As more open aid data becomes available, the opportunity exists to combine this data with project feedback to help improve transparency, accountability, and communication from donor through to the stakeholders and vice versa.
In this post we briefly survey how organizations are starting to explore the use of mobile phone beneficiary feedback mechanisms to monitor and evaluate development projects. This data, eventually combined with other open aid project data, can be an effective record of what’s working and what needs improvement from the voices most affected by the project design and implementation.
Below is a sampling of projects, tools and initiatives engaged in mobile feedback mechanisms:
- The Humanitarian Innovation Fund has an interesting approach that according to its website is “using technology to increase the effectiveness of accountability to affected communities by creating an interactive communication platform using innovative SMS and Interactive Voice Response (IVR) technology in a humanitarian setting.” Essentially they use SMS to communicate with stakeholders to provide advanced information on potential disasters and to learn and communicate with their stakeholders. See: http://www.humanitarianinnovation.org/projects/large-grants/ifrc-haiti
- The Danish Refugee Council has created a project in Somalia that allows people to provide feedback if they have received aid as promised. They also received a grant from the Humanitarian Innovation Fund. The SMS project is “piloting accountability systems for the delivery of humanitarian aid”. See: http://www.trust.org/alertnet/news/danish-refugee-council-sms-feedback-from-drc-aid-beneficiaries-in-somalia/
- Better Place Lab “research digital communication for the social sector and develop tools for you to use”. They have done excellent research into this space and have begun to trial the use of mobile technologies for beneficiary feedback. They feel that in developing countries beneficiary feedback is best collected via mobile phones. They are a strong proponent of stakeholder feedback. According to their website “stakeholder feedback leads to”:
- better identification of problems through the alternate feedback;
- participation of beneficiaries in finding solutions;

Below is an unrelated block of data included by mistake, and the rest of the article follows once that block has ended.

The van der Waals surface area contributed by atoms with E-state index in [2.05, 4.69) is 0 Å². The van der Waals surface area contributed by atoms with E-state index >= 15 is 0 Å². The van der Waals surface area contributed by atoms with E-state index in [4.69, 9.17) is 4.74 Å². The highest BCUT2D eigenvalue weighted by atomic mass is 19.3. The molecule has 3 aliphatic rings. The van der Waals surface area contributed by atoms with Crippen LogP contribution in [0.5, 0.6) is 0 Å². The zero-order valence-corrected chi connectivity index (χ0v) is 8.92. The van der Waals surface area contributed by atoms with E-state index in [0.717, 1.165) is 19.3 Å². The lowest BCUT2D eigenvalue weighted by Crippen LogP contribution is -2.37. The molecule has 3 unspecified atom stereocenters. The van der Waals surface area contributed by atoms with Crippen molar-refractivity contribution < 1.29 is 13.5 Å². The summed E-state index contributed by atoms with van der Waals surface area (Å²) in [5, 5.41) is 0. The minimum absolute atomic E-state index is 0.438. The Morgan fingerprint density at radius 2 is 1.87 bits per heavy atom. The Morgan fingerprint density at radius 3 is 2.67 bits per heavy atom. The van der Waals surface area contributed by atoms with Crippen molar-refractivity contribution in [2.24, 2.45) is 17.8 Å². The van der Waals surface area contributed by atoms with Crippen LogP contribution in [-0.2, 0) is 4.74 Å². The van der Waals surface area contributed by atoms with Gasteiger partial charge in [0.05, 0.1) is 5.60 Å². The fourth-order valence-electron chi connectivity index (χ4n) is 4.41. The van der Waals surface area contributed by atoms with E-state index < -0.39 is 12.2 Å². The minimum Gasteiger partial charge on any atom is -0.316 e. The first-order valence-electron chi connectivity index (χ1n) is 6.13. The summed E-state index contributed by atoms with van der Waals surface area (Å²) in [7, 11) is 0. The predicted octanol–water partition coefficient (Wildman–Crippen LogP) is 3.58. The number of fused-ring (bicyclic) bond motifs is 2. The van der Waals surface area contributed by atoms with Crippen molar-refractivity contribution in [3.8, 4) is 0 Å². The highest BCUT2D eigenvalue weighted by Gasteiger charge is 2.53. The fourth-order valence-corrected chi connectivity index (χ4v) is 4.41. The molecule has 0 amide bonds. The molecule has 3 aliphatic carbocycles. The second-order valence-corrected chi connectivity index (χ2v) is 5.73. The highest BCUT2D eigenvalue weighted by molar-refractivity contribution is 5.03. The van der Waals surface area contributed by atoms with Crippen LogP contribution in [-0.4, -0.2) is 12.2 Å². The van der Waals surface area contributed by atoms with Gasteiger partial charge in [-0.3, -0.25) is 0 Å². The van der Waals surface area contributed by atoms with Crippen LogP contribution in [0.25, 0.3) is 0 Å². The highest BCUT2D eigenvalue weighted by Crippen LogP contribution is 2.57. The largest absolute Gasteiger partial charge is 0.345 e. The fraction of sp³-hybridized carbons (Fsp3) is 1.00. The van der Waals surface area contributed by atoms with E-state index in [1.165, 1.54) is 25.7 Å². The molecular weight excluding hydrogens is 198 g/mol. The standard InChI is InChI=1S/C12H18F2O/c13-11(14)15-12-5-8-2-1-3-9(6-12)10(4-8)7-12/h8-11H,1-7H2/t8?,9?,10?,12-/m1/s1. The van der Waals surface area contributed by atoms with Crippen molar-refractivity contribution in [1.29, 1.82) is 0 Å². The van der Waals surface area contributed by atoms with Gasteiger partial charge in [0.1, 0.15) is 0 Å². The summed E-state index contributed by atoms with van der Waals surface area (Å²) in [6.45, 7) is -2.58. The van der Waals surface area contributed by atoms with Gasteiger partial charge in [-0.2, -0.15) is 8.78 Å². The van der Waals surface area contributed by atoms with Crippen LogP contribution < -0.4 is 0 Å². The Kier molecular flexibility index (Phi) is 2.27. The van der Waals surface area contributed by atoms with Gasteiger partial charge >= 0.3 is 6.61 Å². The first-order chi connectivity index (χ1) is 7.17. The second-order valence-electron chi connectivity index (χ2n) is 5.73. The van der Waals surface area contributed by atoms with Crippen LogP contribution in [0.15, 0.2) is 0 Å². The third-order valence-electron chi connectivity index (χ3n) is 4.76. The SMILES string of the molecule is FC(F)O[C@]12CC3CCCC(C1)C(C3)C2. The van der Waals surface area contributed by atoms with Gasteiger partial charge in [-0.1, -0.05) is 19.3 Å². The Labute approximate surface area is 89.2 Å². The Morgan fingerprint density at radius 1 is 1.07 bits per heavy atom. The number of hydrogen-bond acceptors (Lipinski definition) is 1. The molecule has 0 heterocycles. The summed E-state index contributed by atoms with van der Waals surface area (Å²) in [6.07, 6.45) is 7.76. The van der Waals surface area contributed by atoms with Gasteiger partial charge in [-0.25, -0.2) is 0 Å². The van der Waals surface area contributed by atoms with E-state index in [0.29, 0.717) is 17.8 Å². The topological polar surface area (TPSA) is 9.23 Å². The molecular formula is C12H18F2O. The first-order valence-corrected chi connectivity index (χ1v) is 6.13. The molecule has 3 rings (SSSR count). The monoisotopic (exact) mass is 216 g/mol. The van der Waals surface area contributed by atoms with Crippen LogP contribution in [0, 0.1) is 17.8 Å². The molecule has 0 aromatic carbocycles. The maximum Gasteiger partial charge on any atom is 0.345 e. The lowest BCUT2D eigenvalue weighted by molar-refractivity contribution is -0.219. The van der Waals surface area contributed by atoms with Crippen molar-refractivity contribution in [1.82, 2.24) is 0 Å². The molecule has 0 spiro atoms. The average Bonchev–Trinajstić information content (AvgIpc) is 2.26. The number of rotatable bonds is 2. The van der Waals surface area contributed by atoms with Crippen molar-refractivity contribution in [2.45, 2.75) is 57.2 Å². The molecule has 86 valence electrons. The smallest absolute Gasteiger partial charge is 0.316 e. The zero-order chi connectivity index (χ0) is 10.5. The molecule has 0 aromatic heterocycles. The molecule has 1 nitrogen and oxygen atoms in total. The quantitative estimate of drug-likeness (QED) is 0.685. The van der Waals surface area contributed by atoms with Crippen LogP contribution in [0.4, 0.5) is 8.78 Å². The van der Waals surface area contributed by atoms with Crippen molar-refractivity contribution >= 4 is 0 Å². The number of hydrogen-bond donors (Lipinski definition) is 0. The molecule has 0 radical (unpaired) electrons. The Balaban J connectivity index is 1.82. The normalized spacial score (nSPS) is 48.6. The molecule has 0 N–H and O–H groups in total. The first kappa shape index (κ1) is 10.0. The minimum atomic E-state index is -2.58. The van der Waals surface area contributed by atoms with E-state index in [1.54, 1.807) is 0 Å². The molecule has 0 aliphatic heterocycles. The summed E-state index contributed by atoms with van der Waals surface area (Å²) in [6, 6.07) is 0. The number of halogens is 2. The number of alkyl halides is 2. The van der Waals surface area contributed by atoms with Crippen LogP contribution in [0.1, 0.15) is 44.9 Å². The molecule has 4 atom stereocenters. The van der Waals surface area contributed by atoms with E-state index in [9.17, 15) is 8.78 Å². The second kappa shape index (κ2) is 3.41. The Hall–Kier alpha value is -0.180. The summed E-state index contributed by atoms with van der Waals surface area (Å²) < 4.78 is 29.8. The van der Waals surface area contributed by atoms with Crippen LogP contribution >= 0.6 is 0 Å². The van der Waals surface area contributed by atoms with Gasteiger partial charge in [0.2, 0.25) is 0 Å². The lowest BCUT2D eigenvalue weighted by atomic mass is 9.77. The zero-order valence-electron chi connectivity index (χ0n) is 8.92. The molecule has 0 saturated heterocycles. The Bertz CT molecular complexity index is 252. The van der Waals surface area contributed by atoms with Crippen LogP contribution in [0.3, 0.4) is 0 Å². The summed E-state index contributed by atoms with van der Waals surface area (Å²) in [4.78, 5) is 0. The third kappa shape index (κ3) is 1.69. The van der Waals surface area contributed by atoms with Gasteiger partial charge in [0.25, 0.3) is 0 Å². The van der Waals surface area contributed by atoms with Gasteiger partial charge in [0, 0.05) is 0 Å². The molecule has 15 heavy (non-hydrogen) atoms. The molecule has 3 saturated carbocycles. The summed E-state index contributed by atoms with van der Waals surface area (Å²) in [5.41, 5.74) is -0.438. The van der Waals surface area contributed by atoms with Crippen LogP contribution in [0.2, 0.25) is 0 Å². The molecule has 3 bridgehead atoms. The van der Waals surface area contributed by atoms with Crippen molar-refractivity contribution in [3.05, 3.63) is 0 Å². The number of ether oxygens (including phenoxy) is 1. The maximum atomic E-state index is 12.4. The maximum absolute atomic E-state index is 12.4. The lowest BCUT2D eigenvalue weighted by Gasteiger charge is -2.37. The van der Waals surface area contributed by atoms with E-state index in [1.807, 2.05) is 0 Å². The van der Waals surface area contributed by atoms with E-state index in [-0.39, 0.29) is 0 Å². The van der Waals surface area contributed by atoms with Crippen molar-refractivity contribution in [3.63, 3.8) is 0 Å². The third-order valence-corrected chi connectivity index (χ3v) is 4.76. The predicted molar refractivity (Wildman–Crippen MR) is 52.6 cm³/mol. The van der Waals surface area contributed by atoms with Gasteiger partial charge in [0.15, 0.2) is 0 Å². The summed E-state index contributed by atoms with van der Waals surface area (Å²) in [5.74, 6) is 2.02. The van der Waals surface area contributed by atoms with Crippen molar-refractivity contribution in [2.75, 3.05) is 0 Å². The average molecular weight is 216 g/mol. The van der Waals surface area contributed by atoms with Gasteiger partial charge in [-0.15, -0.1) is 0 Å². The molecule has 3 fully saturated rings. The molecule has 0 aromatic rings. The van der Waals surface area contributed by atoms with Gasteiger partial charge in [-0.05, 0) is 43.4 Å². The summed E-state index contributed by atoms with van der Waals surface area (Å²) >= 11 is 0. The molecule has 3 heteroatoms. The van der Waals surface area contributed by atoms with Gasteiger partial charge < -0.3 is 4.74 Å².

- more targeted allocation of resources;
- launch of innovative impact measurement systems;
- quicker detection of mismanagement and fraud;
- real-time communication with beneficiaries directly impacted by the aid projects;
- authentic additional information for sponsors; and
- better insights into the impact of individual aid projects.
- “AidData, UNICEF Uganda, Ushahidi, and the World Bank Institute are developing a methodology and platform to solicit, gather, and collate beneficiary feedback on development projects and localized needs.” according to the Aid Data website. The project will enhance the existing project data collected using UNICEF’s uReport and DevTrac systems as well as Ushahidi’s “experience and tools for triaging large amounts of unstructured data” to create an Enhanced Project View and to become a vehicle for public feedback via text message. See video on UNICEF’s uReport Ref: http://www.aiddata.org/content/index/Innovation/uganda-crowdsourcing.
- AKVO flow – “is a software tool that collects, manages, analyses and displays geographically referenced monitoring and evaluation data using mobile phones.” according to its website. The tool is designed for the Android platform and can operate even when no mobile connection exists. Once the user is back in an area where a mobile connection is found, it will upload the data. According to Peter van de Linde AKVO partnered with http://www.texttochange.org/ “who have extensive experience in this field” AKVO is tying together (Akvo Openaid), project reporting (Akvo RSR) – and survey tools (Akvo FLOW) together towards end-to-end transparency. See: http://www.akvo.org/web/introducing-akvo-flow
- Plan Thailand, Pan, Laos, Plan India uses POI Mapper for their monitoring and evaluation programs to do such things as track tuberculosis in communities. It’s useful for field work, conducting survey and GIS tracking among other features.
- Data Dyne created EPISurveyor. According to its website Episurveyor users include: World Bank, Abt Associates, John Snow Inc, the World Health Organization, MSH, the Pan American Health Organization, Camfed International, TulaSalud, Children’s National Medical Center, the Smithsonian Institution, and the International Federation of the Red Cross.
- Frontline SMS. According to its website Frontline SMS “enables instantaneous two-way communication on a large scale. It’s easy to implement, simple to operate, and best of all, the software is free; you just pay for the messages you send in the normal way.”
This is a sampling of some of the projects now underway to improve accountability and increase the effectiveness of aid. Mobile Active is also a good resource for activities and creative uses of mobile technology for development – see their listing of mobile tools here : www.mobileactive.org Notes: Thanks to Dan Mihalia and Development Gateway Foundation for some of the pointers to tools found in this article.